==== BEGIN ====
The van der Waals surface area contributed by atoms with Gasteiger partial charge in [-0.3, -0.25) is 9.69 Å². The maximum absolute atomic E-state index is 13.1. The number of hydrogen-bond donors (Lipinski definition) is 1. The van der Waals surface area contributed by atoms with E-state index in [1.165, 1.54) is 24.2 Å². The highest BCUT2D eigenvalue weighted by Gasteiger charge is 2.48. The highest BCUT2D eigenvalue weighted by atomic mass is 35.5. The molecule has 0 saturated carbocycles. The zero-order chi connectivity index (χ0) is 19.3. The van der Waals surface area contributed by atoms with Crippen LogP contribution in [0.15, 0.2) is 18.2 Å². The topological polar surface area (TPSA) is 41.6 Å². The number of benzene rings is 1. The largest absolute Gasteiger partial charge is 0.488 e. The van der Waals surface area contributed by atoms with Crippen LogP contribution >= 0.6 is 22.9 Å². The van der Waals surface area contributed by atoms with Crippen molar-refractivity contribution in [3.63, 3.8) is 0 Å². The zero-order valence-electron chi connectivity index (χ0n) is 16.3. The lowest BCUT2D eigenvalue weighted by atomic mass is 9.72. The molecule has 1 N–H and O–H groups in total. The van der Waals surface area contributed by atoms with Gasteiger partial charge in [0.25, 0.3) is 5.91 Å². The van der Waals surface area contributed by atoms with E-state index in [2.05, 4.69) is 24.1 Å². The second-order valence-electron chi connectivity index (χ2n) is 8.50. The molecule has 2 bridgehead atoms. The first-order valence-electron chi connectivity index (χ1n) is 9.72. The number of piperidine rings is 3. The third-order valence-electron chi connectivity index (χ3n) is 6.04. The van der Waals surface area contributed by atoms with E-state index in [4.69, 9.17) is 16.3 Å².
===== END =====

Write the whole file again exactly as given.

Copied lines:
The van der Waals surface area contributed by atoms with Gasteiger partial charge in [-0.3, -0.25) is 9.69 Å². The maximum absolute atomic E-state index is 13.1. The number of hydrogen-bond donors (Lipinski definition) is 1. The van der Waals surface area contributed by atoms with E-state index in [1.165, 1.54) is 24.2 Å². The highest BCUT2D eigenvalue weighted by Gasteiger charge is 2.48. The highest BCUT2D eigenvalue weighted by atomic mass is 35.5. The molecule has 0 saturated carbocycles. The zero-order chi connectivity index (χ0) is 19.3. The van der Waals surface area contributed by atoms with Crippen LogP contribution in [0.15, 0.2) is 18.2 Å². The topological polar surface area (TPSA) is 41.6 Å². The number of benzene rings is 1. The largest absolute Gasteiger partial charge is 0.488 e. The van der Waals surface area contributed by atoms with Crippen LogP contribution >= 0.6 is 22.9 Å². The van der Waals surface area contributed by atoms with Crippen molar-refractivity contribution in [3.63, 3.8) is 0 Å². The zero-order valence-electron chi connectivity index (χ0n) is 16.3. The lowest BCUT2D eigenvalue weighted by atomic mass is 9.72. The molecule has 1 N–H and O–H groups in total. The van der Waals surface area contributed by atoms with Gasteiger partial charge in [0.25, 0.3) is 5.91 Å². The van der Waals surface area contributed by atoms with E-state index in [2.05, 4.69) is 24.1 Å². The second-order valence-electron chi connectivity index (χ2n) is 8.50. The molecule has 2 bridgehead atoms. The first-order valence-electron chi connectivity index (χ1n) is 9.72. The number of piperidine rings is 3. The third-order valence-electron chi connectivity index (χ3n) is 6.04. The van der Waals surface area contributed by atoms with E-state index in [4.69, 9.17) is 16.3 Å².